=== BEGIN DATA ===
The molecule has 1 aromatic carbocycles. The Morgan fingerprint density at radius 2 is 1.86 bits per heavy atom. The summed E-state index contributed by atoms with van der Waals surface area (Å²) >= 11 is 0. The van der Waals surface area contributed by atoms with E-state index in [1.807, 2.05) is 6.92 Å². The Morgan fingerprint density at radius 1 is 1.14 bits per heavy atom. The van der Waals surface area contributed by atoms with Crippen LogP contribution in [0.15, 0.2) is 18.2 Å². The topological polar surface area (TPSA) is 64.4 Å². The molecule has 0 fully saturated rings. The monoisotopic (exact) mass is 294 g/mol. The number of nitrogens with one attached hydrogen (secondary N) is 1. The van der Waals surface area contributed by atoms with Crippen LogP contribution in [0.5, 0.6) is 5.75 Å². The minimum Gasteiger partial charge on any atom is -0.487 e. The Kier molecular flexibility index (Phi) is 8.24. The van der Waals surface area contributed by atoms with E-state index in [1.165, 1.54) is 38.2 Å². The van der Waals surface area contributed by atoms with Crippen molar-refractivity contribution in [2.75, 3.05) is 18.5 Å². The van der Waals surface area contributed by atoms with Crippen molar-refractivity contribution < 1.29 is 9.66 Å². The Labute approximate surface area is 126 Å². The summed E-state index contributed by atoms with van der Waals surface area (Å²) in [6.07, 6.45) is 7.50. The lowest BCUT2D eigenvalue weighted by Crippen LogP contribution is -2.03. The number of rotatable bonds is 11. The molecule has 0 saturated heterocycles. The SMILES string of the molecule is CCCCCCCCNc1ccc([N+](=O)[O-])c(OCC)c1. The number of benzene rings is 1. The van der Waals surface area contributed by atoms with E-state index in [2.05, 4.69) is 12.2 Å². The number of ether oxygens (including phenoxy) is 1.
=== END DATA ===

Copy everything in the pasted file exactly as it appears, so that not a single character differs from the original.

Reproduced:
The molecule has 1 aromatic carbocycles. The Morgan fingerprint density at radius 2 is 1.86 bits per heavy atom. The summed E-state index contributed by atoms with van der Waals surface area (Å²) >= 11 is 0. The van der Waals surface area contributed by atoms with E-state index in [1.807, 2.05) is 6.92 Å². The Morgan fingerprint density at radius 1 is 1.14 bits per heavy atom. The van der Waals surface area contributed by atoms with Crippen LogP contribution in [0.15, 0.2) is 18.2 Å². The topological polar surface area (TPSA) is 64.4 Å². The molecule has 0 fully saturated rings. The monoisotopic (exact) mass is 294 g/mol. The number of nitrogens with one attached hydrogen (secondary N) is 1. The van der Waals surface area contributed by atoms with Crippen LogP contribution in [0.5, 0.6) is 5.75 Å². The minimum Gasteiger partial charge on any atom is -0.487 e. The Kier molecular flexibility index (Phi) is 8.24. The van der Waals surface area contributed by atoms with E-state index in [1.165, 1.54) is 38.2 Å². The van der Waals surface area contributed by atoms with Crippen molar-refractivity contribution in [2.75, 3.05) is 18.5 Å². The van der Waals surface area contributed by atoms with Crippen molar-refractivity contribution < 1.29 is 9.66 Å². The Labute approximate surface area is 126 Å². The summed E-state index contributed by atoms with van der Waals surface area (Å²) in [6.07, 6.45) is 7.50. The lowest BCUT2D eigenvalue weighted by Crippen LogP contribution is -2.03. The number of rotatable bonds is 11. The molecule has 0 saturated heterocycles. The SMILES string of the molecule is CCCCCCCCNc1ccc([N+](=O)[O-])c(OCC)c1. The number of benzene rings is 1. The van der Waals surface area contributed by atoms with E-state index in [2.05, 4.69) is 12.2 Å². The number of ether oxygens (including phenoxy) is 1.